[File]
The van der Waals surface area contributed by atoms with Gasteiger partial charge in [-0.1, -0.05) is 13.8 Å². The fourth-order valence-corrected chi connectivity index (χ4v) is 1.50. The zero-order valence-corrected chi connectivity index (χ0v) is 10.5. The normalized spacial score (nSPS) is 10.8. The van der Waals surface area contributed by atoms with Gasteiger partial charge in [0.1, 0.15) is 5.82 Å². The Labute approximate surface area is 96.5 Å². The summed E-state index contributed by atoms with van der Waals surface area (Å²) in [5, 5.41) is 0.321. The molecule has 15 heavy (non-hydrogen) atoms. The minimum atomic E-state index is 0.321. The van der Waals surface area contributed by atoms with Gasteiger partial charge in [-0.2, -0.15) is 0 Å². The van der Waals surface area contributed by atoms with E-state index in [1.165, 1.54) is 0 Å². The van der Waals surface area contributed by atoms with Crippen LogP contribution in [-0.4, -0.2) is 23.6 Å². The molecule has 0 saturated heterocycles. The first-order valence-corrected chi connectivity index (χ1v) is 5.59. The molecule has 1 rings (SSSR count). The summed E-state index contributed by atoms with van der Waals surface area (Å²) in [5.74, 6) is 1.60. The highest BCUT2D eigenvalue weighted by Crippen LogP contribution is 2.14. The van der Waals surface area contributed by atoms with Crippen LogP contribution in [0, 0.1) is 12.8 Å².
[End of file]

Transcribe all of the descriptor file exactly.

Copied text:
The van der Waals surface area contributed by atoms with Gasteiger partial charge in [-0.1, -0.05) is 13.8 Å². The fourth-order valence-corrected chi connectivity index (χ4v) is 1.50. The zero-order valence-corrected chi connectivity index (χ0v) is 10.5. The normalized spacial score (nSPS) is 10.8. The van der Waals surface area contributed by atoms with Gasteiger partial charge in [0.1, 0.15) is 5.82 Å². The Labute approximate surface area is 96.5 Å². The summed E-state index contributed by atoms with van der Waals surface area (Å²) in [5, 5.41) is 0.321. The molecule has 15 heavy (non-hydrogen) atoms. The minimum atomic E-state index is 0.321. The van der Waals surface area contributed by atoms with Gasteiger partial charge in [-0.2, -0.15) is 0 Å². The van der Waals surface area contributed by atoms with E-state index in [1.165, 1.54) is 0 Å². The van der Waals surface area contributed by atoms with Crippen LogP contribution in [-0.4, -0.2) is 23.6 Å². The molecule has 0 saturated heterocycles. The first-order valence-corrected chi connectivity index (χ1v) is 5.59. The molecule has 1 rings (SSSR count). The summed E-state index contributed by atoms with van der Waals surface area (Å²) in [5.74, 6) is 1.60. The highest BCUT2D eigenvalue weighted by Crippen LogP contribution is 2.14. The van der Waals surface area contributed by atoms with Crippen LogP contribution in [0, 0.1) is 12.8 Å².